Tell me what you think about your sit-u-a-tion
Complication – aggravation
Is getting to you
Back in 1995, I attended AA meetings for 89 days, partly because I thought I had a drinking problem, but mostly to get closer to a girl I was interested in. Approx. 50 days in, I found myself in a bar with her because she had to pick up something from a bartender friend of hers. I hesitated at the door for a second, wondering if I’d be able to handle the temptation, before going in and staring in awe at the elaborate spread of liquor behind the bar. The awe came not from uncontrollable desire, but from the realization that I had a pretty simple choice of whether I would drink or not, and if I didn’t want to, I could easily choose not to. My meeting attendance began to drop precipitously after that day, from 3-4 meetings/week to 1-2 at the most. My attitude was changing, too, from a sense of wonder at finding a group of people connected by what I thought was a common weakness, to annoyance at the impotent whining of people who simply lacked the self-control to say no. I simply lacked the desire.
On the eve of my 90th day sober, the first significant AA milestone, I went into the bar I’d first had a real drink with my father at the age of 19, and ordered a screwdriver. I drank it and left, never to return to an AA meeting again. I’ve had my ups-and-downs since, but nothing I couldn’t handle, and that night will always stand out as the moment I decided to deal with my “problem” as opposed to run away from it.
Last night’s Acentos was kind of like having that drink. My primary reason for quitting the poetry scene has always been that I had no more interest in poetry and wanted to concentrate on writing fiction again. Last night, I realized that was a well-intentioned lie, and I have Magdalena Gomez to thank for that.
Poetry, for me, is liberation.
When I came on the slam scene back in 1997, I was at one of the lowest points in my life, and poetry was like discovering Islam in the prison courtyard. It filled a hole in my life that had always been there, gave me a sense of purpose and an outlet for all the manic tendencies that otherwise manifest themselves in all sorts of self-destructive behavior. It’s also represented the only time I’ve ever really considered myself a writer.
This blog; the sporadic, aborted attempts at short stories and novels; the comic book reviewing I’ve been doing for the past 6-7 months; while enjoyable, none of it comes close to matching the feeling I got from writing poetry. And performing it for people. And being part of a community of poets and fans of poetry.
With her four poems last night, Magdalena Gomez reminded me of all of that, and like that one screwdriver hours before my 90th day of sobriety, I realized that running from a weakness doesn’t fix anything. People in AA still consider themselves drunks, even after years of sobriety, and cautiously live their lives one day at a time, focused on “not drinking today.”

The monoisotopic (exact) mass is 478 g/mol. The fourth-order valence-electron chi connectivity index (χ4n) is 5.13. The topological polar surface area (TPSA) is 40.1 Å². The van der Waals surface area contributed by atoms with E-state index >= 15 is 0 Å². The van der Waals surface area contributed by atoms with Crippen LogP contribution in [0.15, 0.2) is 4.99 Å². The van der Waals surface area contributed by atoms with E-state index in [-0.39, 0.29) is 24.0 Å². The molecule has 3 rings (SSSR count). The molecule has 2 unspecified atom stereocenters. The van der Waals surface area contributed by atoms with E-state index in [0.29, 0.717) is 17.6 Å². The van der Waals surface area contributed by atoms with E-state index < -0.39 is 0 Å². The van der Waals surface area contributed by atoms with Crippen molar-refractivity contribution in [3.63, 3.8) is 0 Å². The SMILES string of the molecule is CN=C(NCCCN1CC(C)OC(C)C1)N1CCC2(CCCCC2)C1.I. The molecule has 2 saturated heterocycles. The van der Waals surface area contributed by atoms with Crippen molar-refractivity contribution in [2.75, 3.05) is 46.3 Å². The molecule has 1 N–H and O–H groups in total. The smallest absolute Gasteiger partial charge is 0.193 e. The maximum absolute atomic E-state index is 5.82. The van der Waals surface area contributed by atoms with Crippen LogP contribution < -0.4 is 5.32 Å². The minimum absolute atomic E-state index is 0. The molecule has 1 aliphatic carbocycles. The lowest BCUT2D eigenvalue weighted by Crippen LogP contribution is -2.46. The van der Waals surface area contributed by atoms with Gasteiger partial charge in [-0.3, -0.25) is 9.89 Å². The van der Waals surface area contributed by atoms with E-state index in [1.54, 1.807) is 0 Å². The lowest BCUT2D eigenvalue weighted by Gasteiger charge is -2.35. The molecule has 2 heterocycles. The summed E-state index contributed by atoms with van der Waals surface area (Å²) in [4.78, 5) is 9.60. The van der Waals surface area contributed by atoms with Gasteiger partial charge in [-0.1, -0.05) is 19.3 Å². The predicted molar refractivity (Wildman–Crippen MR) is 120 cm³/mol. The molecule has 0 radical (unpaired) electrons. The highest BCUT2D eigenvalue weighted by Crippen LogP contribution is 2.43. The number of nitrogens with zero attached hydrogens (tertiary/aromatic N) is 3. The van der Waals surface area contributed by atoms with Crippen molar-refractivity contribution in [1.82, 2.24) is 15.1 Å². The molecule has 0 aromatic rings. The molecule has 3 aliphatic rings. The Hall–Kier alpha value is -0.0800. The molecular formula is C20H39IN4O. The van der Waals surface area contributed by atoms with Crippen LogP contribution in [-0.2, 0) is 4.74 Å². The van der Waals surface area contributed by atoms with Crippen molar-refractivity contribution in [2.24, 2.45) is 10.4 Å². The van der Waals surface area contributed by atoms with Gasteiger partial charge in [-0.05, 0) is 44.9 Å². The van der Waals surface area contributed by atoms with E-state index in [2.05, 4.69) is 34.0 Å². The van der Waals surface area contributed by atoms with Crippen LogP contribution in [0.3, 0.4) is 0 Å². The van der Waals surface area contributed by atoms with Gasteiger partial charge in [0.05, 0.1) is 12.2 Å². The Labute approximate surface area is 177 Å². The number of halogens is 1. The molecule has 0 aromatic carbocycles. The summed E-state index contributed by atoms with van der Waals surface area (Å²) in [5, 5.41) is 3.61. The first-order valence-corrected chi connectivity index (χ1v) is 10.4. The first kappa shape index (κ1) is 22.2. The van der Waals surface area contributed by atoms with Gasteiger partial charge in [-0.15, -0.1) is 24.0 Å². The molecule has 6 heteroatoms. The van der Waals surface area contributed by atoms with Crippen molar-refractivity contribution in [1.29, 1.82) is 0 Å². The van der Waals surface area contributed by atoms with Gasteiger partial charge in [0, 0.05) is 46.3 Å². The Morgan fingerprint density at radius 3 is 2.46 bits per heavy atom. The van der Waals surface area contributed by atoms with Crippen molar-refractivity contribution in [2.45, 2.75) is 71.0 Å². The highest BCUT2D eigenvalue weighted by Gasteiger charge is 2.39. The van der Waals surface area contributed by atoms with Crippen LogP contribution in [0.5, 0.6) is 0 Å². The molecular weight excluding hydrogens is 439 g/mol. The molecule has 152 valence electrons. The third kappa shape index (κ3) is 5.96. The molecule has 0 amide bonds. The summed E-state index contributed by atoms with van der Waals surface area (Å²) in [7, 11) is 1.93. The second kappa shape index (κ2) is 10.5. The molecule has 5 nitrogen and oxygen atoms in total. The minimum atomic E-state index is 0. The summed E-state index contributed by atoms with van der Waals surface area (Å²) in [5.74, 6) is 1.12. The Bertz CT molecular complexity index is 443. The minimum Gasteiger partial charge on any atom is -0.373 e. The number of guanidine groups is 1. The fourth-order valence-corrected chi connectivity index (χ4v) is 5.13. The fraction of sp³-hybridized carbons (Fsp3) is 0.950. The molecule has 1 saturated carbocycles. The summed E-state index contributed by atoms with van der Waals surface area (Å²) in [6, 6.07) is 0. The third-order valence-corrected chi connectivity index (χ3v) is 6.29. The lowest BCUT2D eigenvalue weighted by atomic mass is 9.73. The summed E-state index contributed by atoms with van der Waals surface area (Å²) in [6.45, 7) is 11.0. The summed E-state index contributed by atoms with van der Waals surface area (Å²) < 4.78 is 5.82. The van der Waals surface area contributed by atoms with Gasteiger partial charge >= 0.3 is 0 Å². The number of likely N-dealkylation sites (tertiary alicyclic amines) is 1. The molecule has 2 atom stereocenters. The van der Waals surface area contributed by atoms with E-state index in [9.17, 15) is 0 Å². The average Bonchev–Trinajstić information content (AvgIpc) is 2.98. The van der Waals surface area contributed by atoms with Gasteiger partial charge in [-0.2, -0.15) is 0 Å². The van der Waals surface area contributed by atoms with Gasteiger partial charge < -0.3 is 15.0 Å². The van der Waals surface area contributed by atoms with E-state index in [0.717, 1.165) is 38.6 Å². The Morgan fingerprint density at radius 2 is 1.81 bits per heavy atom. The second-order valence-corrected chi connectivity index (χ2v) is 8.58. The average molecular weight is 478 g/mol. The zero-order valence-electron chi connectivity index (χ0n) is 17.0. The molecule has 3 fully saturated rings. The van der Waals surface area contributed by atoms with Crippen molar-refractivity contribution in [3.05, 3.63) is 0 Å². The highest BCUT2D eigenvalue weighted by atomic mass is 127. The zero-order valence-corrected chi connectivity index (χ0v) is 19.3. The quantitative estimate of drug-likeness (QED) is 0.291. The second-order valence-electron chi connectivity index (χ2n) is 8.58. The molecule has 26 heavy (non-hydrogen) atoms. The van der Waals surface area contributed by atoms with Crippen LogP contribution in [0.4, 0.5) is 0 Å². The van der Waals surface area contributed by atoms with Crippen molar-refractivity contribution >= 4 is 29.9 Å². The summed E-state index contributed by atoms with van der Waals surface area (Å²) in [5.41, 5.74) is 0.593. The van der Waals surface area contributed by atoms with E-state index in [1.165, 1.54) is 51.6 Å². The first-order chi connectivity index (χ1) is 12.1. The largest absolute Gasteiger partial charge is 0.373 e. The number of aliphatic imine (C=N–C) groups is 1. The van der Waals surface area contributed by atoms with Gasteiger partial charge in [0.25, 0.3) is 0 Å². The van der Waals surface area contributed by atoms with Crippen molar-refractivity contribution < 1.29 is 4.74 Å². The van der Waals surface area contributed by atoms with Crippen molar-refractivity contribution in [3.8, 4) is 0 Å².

I knew back then that there was no way I could live like that, and yet years later, I somehow thought I could just walk away from the one thing that’s ever made me feel like I had a purpose.
There’s somethin’ wrong with the world today
I don’t know what it is
Something’s wrong with our eyes
As a husband and father, I’ve had to make a lot of compromises over the years. It comes with the territory and it’s not like it’s a secret that’s only revealed after the fact. But for all the things I’ve let go of, or tempered, or altered, there’s always been this nagging feeling that there’s other ways to do things. Other ways to do the right things, to sacrifice yourself for others, modifying your dreams and aspirations, without having to become a martyr, or on the opposite end of the spectrum, a selfish egomaniac.
We live in a society that says you can’t have your cake and eat it, too, and it’s the most insidious, fucked-up rationalization I can think of, and it’s the one thing that keeps this country rolling along. Because the American Dream is all about compromise. Not about following your dreams, not about being true to your self, but about doing the things society says you should, suffering the indiginities of life because it’s what you’re supposed to do, swallowing your pride every step of the way because that’s just the way things are. Or, it’s about the complete rejection of all those things, the rebel without a cause version.
And, frankly, I’ve had enough of it.
My heart is about to burst from goose-stepping along with the status quo.
I don’t know yet what I can do about it, but I finally realize I have to do SOMETHING. In an attempt at finding some workable balance in my life, I’ve simply tipped over to the other end, like an alcoholic in AA, going from one extreme to another.
One thing I need to reclaim for certain, though, is my identity as a writer. I’ve always scoffed at those who claim they’d “die” if they didn’t write, considering it a melodramatic overstatement. But I’m realizing now that it’s true; that the “death” isn’t, of course, a literal one, but that of one’s soul.
After last night’s show, I thanked Magdalena Gomez for her set, told her she made me want to write again. She said that was the best response she could ever get to her work. The writer in me remembers that feeling of connecting to someone, of touching them on a profound level that precipitates a major change in their thinking, of feeling like what you’re doing has some actual meaning and purpose.
The writer in me wants that feeling back and is going to figure out how to get it.